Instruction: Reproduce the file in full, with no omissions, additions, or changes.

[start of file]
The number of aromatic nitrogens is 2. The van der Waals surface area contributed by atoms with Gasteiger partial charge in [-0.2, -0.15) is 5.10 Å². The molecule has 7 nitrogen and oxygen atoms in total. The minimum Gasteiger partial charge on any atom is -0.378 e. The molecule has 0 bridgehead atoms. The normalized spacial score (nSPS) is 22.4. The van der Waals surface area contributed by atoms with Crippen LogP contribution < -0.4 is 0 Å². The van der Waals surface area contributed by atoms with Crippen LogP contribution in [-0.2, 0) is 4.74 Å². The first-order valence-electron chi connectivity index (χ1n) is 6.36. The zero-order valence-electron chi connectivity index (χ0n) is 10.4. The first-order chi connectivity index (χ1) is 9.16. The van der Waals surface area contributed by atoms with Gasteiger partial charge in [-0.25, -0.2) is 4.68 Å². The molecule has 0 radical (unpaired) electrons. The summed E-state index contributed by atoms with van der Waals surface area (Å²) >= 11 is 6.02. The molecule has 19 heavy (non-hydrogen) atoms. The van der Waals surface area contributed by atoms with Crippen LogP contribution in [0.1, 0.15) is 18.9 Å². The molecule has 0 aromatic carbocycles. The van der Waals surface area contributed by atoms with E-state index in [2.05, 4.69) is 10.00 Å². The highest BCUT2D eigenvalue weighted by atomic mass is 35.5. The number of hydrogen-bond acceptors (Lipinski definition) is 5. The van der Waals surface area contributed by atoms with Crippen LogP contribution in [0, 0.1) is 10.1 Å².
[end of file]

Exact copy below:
The number of aromatic nitrogens is 2. The van der Waals surface area contributed by atoms with Gasteiger partial charge in [-0.2, -0.15) is 5.10 Å². The molecule has 7 nitrogen and oxygen atoms in total. The minimum Gasteiger partial charge on any atom is -0.378 e. The molecule has 0 bridgehead atoms. The normalized spacial score (nSPS) is 22.4. The van der Waals surface area contributed by atoms with Crippen LogP contribution < -0.4 is 0 Å². The van der Waals surface area contributed by atoms with Crippen LogP contribution in [-0.2, 0) is 4.74 Å². The first-order valence-electron chi connectivity index (χ1n) is 6.36. The zero-order valence-electron chi connectivity index (χ0n) is 10.4. The first-order chi connectivity index (χ1) is 9.16. The van der Waals surface area contributed by atoms with Gasteiger partial charge in [-0.25, -0.2) is 4.68 Å². The molecule has 0 radical (unpaired) electrons. The summed E-state index contributed by atoms with van der Waals surface area (Å²) >= 11 is 6.02. The molecule has 19 heavy (non-hydrogen) atoms. The van der Waals surface area contributed by atoms with Crippen LogP contribution in [0.1, 0.15) is 18.9 Å². The molecule has 0 aromatic carbocycles. The van der Waals surface area contributed by atoms with E-state index in [2.05, 4.69) is 10.00 Å². The highest BCUT2D eigenvalue weighted by atomic mass is 35.5. The number of hydrogen-bond acceptors (Lipinski definition) is 5. The van der Waals surface area contributed by atoms with Crippen LogP contribution in [0, 0.1) is 10.1 Å².